Our first example — ARI’s Powell, acknowledges that the technology his company used even as recently as five years ago was “very immature,” limited in some cases to GPS data.

“Originally, it was just bread crumbs. We could see on a map a vehicle’s movements for the previous five days. Now that data is collected every 30 seconds. “The amount of data has become more like a fire hydrant.”
In Powell’s opinion, data is perhaps the biggest issue that CIOs have to deal with.
“Don’t underestimate the volume of information,” he warns. “People think, ‘If I collect the info, I’ll have an epiphany of business value.’ That’s not the case. You may be able to do that with lower volumes of info, but you’ll drown if you try it with telematics. Don’t collect data just because you can. Push the business logic [as close to the sensor] as you can.”

Jon Dunsdon, CTO of Evendale, Ohio-based GE Aviation, concurs. His company has been monitoring data on jet engines for 20 years. One of the challenges is that very few aircraft stream data continuously.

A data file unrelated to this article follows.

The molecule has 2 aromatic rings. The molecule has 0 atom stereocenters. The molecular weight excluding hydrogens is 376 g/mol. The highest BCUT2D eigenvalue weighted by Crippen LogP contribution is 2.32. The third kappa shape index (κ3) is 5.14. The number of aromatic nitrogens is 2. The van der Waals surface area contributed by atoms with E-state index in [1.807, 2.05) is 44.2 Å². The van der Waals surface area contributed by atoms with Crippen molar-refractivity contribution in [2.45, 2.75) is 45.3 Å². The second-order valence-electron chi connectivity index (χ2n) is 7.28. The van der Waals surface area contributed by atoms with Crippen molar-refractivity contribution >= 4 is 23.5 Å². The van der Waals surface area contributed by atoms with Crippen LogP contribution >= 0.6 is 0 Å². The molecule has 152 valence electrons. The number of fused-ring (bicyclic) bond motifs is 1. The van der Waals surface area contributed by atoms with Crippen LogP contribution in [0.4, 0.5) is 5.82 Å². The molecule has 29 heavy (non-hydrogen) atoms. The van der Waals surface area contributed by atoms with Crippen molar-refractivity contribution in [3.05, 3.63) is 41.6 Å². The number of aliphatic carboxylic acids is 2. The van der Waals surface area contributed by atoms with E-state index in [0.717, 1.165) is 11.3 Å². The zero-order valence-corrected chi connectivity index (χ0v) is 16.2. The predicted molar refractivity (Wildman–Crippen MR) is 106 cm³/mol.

“You do the initial analysis onboard, and then when you land, you transmit the information. Ten years ago, it might have been 3.2 kilobytes of information; today, hundreds of megabytes come in when the plane lands. At the same time it’s collecting information from the aircraft, GE Aviation is also compiling other data to create additional value for its customers, which include United Airlines and Southwest Airlines. We look at things like scheduling data, weather data, airport curfews. If there’s a storm in Chicago, how does that affect decisions? How can you reduce cost and disruption?”

GE Aviation deploys a data lake to accommodate the volume of analytics and increase performance and recommends fellow IT executives consider the same.

Another aviation company Virgin Atlantic are also investing in IoT with hopes for a significant increase in data creation — a new fleet of highly connected planes each is expected to create over half a terabyte of data per flight. IoT can help reporting the maintenance problems before they even arise. If there is a problem with one of the engines we will know before it lands to make sure that we have the parts there. It is getting to the point where each different part of the plane is telling the engineers what it is doing as the flight is going on.